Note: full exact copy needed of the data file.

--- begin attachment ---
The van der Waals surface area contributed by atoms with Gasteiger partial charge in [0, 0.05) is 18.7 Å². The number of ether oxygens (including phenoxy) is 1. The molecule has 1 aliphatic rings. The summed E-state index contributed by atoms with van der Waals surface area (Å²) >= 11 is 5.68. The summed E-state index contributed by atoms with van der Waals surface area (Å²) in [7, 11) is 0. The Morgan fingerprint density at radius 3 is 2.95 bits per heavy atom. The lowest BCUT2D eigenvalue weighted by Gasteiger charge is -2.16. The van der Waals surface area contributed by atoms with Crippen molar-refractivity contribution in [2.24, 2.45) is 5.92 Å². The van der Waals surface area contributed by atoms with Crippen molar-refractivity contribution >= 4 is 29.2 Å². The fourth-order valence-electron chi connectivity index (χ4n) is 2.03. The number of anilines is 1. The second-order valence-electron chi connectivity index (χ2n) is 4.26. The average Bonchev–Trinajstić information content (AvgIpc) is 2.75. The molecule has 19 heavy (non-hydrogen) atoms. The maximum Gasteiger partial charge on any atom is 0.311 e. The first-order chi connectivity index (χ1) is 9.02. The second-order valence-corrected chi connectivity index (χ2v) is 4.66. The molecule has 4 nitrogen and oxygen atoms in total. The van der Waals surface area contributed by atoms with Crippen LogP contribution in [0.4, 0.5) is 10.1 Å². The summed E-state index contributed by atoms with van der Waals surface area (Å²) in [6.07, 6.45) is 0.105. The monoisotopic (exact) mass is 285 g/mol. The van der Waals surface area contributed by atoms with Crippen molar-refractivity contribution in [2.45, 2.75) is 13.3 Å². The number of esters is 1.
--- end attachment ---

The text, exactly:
The van der Waals surface area contributed by atoms with Gasteiger partial charge in [0, 0.05) is 18.7 Å². The number of ether oxygens (including phenoxy) is 1. The molecule has 1 aliphatic rings. The summed E-state index contributed by atoms with van der Waals surface area (Å²) >= 11 is 5.68. The summed E-state index contributed by atoms with van der Waals surface area (Å²) in [7, 11) is 0. The Morgan fingerprint density at radius 3 is 2.95 bits per heavy atom. The lowest BCUT2D eigenvalue weighted by Gasteiger charge is -2.16. The van der Waals surface area contributed by atoms with Crippen molar-refractivity contribution in [2.24, 2.45) is 5.92 Å². The van der Waals surface area contributed by atoms with Crippen molar-refractivity contribution >= 4 is 29.2 Å². The fourth-order valence-electron chi connectivity index (χ4n) is 2.03. The number of anilines is 1. The second-order valence-electron chi connectivity index (χ2n) is 4.26. The average Bonchev–Trinajstić information content (AvgIpc) is 2.75. The molecule has 19 heavy (non-hydrogen) atoms. The maximum Gasteiger partial charge on any atom is 0.311 e. The first-order chi connectivity index (χ1) is 9.02. The second-order valence-corrected chi connectivity index (χ2v) is 4.66. The molecule has 4 nitrogen and oxygen atoms in total. The van der Waals surface area contributed by atoms with Crippen LogP contribution in [0.4, 0.5) is 10.1 Å². The summed E-state index contributed by atoms with van der Waals surface area (Å²) in [6.07, 6.45) is 0.105. The monoisotopic (exact) mass is 285 g/mol. The van der Waals surface area contributed by atoms with Crippen molar-refractivity contribution in [2.45, 2.75) is 13.3 Å². The number of esters is 1.